It was my turn to help in the church nursery. At seven months old, my daughter Everly was by far the youngest one and since she couldn’t yet walk or crawl or even sit up, she required more attention from me. Everly loved to watch the two and three-year-olds, who were literally running circles around her, but she soon started to feel overwhelmed and let out a frustrated cry.
A three-year-old girl knelt in front of her face as I picked Everly up and comforted her with these words: “It’s ok, baby. Your mommy’s got you!” Her scratchy little voice, just learning to form sentences, shook me with its statement of absolute trust. Out of the mouth of babes!
That’s the beauty of toddlers – they call it like they see it. They don’t know how to mince words. They see life in terms of simple truths – truths adults try to complicate. She saw that once the baby’s mother arrived, everything would be all right.
When I found out I was pregnant with Everly, I began listening to countless podcasts on godly motherhood and parenting. I wanted to read every book, blog and Bible verse on mothering to be prepared. I thought I was pursuing good parenting skills, but what I was really pursuing was becoming a perfect mother.
Perfection is a noble, commanded pursuit – Jesus exhorts us in Matthew 5:48 “to be perfect, as your heavenly Father is perfect.” And Paul said, “Not that I have already obtained it or have already become perfect, but I press on so that I may lay hold of that for which also I was laid hold of by Christ Jesus” (Philippians 3:12 NKJV). Our goal in everything is God’s perfect standard, but it is impossible in our own strength and on this side of heaven.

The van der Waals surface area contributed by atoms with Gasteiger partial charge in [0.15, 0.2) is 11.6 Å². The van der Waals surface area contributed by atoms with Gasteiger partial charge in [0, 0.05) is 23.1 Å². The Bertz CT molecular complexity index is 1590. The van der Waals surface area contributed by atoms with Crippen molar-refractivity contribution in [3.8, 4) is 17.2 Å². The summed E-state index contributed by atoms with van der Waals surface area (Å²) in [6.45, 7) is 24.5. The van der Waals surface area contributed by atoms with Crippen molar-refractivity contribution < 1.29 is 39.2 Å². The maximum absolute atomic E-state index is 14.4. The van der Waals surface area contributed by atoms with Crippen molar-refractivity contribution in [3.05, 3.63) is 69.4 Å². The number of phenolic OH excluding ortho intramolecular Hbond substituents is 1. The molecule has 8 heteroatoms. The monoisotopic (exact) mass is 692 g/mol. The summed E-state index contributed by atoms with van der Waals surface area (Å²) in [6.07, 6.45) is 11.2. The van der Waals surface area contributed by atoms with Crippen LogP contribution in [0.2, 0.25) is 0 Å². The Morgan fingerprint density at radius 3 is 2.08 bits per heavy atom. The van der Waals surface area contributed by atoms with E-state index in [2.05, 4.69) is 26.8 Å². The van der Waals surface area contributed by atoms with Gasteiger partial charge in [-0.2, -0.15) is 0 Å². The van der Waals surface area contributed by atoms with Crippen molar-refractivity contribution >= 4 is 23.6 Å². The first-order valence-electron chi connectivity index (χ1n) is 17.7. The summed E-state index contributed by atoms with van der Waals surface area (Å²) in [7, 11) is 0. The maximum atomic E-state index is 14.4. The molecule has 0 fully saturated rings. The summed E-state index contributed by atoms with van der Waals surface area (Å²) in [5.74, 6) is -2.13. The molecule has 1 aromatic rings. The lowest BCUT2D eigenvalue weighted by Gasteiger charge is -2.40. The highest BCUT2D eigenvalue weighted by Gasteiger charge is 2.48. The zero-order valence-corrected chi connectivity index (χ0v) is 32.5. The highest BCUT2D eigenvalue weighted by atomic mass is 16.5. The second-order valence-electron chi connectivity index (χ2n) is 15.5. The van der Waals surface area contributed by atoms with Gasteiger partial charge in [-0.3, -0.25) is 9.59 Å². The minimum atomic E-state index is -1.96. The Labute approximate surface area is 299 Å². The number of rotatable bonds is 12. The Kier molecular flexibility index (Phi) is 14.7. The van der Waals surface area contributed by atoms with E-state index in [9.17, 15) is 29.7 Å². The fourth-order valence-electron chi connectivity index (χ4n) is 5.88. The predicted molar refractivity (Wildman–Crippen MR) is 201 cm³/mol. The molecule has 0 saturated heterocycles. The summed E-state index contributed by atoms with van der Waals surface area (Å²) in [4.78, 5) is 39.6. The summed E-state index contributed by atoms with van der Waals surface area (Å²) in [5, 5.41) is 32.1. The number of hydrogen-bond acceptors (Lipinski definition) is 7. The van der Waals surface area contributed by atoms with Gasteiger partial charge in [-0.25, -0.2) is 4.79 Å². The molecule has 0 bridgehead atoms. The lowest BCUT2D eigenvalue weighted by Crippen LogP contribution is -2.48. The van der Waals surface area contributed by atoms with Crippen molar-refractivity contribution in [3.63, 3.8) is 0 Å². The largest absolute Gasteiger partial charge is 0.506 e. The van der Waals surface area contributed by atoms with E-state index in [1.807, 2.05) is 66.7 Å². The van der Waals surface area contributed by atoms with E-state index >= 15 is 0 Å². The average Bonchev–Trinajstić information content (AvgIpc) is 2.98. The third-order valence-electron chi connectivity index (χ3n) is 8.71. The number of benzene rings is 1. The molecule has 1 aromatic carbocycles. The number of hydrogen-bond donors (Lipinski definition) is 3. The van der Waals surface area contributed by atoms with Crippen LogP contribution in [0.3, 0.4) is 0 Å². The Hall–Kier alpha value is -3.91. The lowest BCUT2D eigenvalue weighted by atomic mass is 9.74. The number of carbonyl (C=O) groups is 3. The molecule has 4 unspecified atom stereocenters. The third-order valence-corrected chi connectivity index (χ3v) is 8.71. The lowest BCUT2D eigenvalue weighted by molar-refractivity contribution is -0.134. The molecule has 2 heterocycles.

But my daughter doesn’t need a perfect mother; if she did, God wouldn’t have given her to me. What she needs, as do all our covenant children, is a mother who has “got them.” They need parents who will care for them physically and spiritually, offering them both bread in their high chair and the Bread of Life. They need mothers who strive for perfection – mothers who, when they fall short (over and over), are humble enough to come to their children in repentance and ask their forgiveness. We are to model the truths of Scripture and the Christian life in real time, sacrificially loving them, literally washing their feet. “You shall teach them [God’s commands] diligently to your children” (Deuteronomy 6:8 NKJV).
Instead of looking for another book on parenting to tell us we are doing fine when we fumble, and rather than going through another checklist when we feel inadequate, go to God. Go to God, because “His divine power has given us everything we need for life and godliness through our knowledge of Him” (2 Peter 1:3 NKJV). The more I pursue the knowledge of God through His revealed Word, the more I can show my baby girl that I’ve got her – because my heavenly Father has me.
Amber Bulk is wife to Peter and mother to 10 month old Everly, with baby #2 due in July. She is on an indefinite hiatus from her work as a veterinary technician and student while she focuses on her child(ren) and home. She enjoys reading and writing as a means of processing her faith and role as a mother. You can connect with her on Facebook and on Instagram @amberbulk.